David Gaddis Ross Articles: page 1

Warrington management department ranked No. 4 in research productivity per capita

GAINESVILLE, Fla. – The Department of Management at the University of Florida Warrington College of Business ranked No. 4 for research productivity per capita in the 2019 Texas A&M/University of Georgia Rankings of Management Department Research Productivity. “I am really proud of our department’s prolific work,” said Mo Wang, Lanzillotti-McKethan Eminent Scholar Chair, Department of Management Chair and Director of the Human Resource Research Center. “Compared to our peers, we are a rather small department, but we have world-class productivity.”

New research on multimillion-dollar internet streaming platform takes Warrington management professor to South Korea

What is Warrington’s own American David Gaddis Ross, R. Perry Frankland Professor of Management, doing being interviewed in Korea, on national Korean TV, in Korean?! Today, one of the biggest challenges in internet-based businesses is monetizing the value created for customers; some companies bombard you with ads, others make you subscribe and others sell your data. Recently, some companies have resurrected one of the oldest business models out there – patronage. For example, you may have heard of companies like

Warrington management department ranked No. 1 in research productivity per capita for a second time

GAINESVILLE, Fla. – Once again, the management department at the University of Florida Warrington College of Business ranked No. 1 for research productivity per capita in the Texas A&M/University of Georgia Rankings of Management Department Research Productivity. Warrington’s management department was the top-ranked group for its research productivity per capita in 2018 out of 74 public and private universities, besting institutions like the University of Michigan, Harvard University, Pennsylvania State University and Yale University. Overall, the Warrington management department was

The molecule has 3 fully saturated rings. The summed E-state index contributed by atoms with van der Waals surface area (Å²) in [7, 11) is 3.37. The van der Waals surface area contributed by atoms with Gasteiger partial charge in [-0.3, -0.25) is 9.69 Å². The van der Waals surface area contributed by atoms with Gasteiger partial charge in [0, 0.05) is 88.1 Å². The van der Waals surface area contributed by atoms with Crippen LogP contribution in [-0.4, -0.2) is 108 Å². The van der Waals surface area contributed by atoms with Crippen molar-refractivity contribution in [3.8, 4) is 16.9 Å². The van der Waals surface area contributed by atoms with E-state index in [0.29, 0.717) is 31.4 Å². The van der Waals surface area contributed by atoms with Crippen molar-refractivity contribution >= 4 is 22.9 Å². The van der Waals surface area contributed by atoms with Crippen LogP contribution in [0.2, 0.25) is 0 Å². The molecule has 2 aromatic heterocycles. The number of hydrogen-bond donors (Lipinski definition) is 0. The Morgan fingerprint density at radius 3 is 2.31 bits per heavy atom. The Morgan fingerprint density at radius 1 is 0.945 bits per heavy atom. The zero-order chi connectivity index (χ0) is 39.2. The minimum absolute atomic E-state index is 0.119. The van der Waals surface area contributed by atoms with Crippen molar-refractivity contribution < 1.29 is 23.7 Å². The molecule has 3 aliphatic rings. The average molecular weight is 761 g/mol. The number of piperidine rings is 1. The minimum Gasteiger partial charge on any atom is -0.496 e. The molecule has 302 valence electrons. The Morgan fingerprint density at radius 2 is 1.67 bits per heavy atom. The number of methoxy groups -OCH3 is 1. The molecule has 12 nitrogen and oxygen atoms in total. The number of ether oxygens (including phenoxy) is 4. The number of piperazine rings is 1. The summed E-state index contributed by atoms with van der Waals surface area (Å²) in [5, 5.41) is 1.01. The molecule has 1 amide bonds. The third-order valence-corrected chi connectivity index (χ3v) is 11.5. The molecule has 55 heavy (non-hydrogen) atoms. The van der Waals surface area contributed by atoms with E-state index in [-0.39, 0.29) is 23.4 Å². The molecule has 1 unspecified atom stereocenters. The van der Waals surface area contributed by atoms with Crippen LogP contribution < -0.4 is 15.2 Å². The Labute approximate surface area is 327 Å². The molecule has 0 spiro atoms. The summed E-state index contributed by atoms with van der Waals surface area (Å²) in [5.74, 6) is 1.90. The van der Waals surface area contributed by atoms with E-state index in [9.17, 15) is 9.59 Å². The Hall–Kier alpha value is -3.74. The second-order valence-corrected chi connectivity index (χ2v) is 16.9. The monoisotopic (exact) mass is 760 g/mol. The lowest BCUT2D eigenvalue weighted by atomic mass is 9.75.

Female executives may be facing an “implicit quota,” says management professor

Companies frequently congratulate themselves when they hire a female executive for a top management role. That applause, however, turns to silence when another woman attempts to break the glass ceiling at that same company. According to a new study by UF management professor David Ross, female executives may be battling an “implicit quota” where, for many of the world’s top companies, one woman in a major leadership role is enough. Ross, University of Maryland professor Cristian Dezsö and University of